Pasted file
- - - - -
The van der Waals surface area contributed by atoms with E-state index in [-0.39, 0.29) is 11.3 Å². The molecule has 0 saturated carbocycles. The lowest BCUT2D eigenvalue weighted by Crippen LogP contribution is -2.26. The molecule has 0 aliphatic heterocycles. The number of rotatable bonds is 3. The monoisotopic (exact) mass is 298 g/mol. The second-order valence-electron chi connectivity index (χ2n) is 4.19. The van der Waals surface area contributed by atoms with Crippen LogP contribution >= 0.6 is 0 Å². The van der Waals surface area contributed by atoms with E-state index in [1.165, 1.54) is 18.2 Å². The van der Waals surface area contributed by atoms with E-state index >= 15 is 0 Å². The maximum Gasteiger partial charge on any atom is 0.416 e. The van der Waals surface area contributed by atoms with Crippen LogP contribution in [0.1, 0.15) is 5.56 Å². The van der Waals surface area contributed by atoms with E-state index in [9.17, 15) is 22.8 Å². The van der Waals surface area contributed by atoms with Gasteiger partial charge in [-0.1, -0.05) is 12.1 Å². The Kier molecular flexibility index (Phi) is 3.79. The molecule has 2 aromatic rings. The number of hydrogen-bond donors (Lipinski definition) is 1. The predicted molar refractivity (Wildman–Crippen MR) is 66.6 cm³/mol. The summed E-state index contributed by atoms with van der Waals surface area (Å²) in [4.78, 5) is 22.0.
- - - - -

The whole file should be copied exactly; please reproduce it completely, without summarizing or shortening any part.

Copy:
The van der Waals surface area contributed by atoms with E-state index in [-0.39, 0.29) is 11.3 Å². The molecule has 0 saturated carbocycles. The lowest BCUT2D eigenvalue weighted by Crippen LogP contribution is -2.26. The molecule has 0 aliphatic heterocycles. The number of rotatable bonds is 3. The monoisotopic (exact) mass is 298 g/mol. The second-order valence-electron chi connectivity index (χ2n) is 4.19. The van der Waals surface area contributed by atoms with Crippen LogP contribution >= 0.6 is 0 Å². The van der Waals surface area contributed by atoms with E-state index in [1.165, 1.54) is 18.2 Å². The van der Waals surface area contributed by atoms with E-state index >= 15 is 0 Å². The maximum Gasteiger partial charge on any atom is 0.416 e. The van der Waals surface area contributed by atoms with Crippen LogP contribution in [0.1, 0.15) is 5.56 Å². The van der Waals surface area contributed by atoms with E-state index in [9.17, 15) is 22.8 Å². The van der Waals surface area contributed by atoms with Gasteiger partial charge in [-0.1, -0.05) is 12.1 Å². The Kier molecular flexibility index (Phi) is 3.79. The molecule has 2 aromatic rings. The number of hydrogen-bond donors (Lipinski definition) is 1. The predicted molar refractivity (Wildman–Crippen MR) is 66.6 cm³/mol. The summed E-state index contributed by atoms with van der Waals surface area (Å²) in [4.78, 5) is 22.0.